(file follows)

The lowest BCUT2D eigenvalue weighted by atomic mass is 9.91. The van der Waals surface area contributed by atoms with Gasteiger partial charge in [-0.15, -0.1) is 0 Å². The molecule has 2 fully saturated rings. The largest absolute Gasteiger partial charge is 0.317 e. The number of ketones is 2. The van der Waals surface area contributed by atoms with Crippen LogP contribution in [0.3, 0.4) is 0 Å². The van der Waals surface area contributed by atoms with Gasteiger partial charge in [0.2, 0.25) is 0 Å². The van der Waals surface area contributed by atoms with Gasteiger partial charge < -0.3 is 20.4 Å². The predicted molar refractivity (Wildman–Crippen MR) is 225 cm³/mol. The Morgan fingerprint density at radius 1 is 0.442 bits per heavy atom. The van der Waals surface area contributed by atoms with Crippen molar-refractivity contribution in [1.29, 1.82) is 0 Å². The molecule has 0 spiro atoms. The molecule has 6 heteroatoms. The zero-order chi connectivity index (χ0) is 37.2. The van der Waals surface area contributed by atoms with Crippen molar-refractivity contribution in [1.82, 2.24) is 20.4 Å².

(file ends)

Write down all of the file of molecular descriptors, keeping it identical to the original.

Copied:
The lowest BCUT2D eigenvalue weighted by atomic mass is 9.91. The van der Waals surface area contributed by atoms with Gasteiger partial charge in [-0.15, -0.1) is 0 Å². The molecule has 2 fully saturated rings. The largest absolute Gasteiger partial charge is 0.317 e. The number of ketones is 2. The van der Waals surface area contributed by atoms with Crippen LogP contribution in [0.3, 0.4) is 0 Å². The van der Waals surface area contributed by atoms with Gasteiger partial charge in [0.2, 0.25) is 0 Å². The van der Waals surface area contributed by atoms with Gasteiger partial charge < -0.3 is 20.4 Å². The predicted molar refractivity (Wildman–Crippen MR) is 225 cm³/mol. The Morgan fingerprint density at radius 1 is 0.442 bits per heavy atom. The van der Waals surface area contributed by atoms with Crippen molar-refractivity contribution in [1.29, 1.82) is 0 Å². The molecule has 0 spiro atoms. The molecule has 6 heteroatoms. The zero-order chi connectivity index (χ0) is 37.2. The van der Waals surface area contributed by atoms with Crippen molar-refractivity contribution in [1.82, 2.24) is 20.4 Å².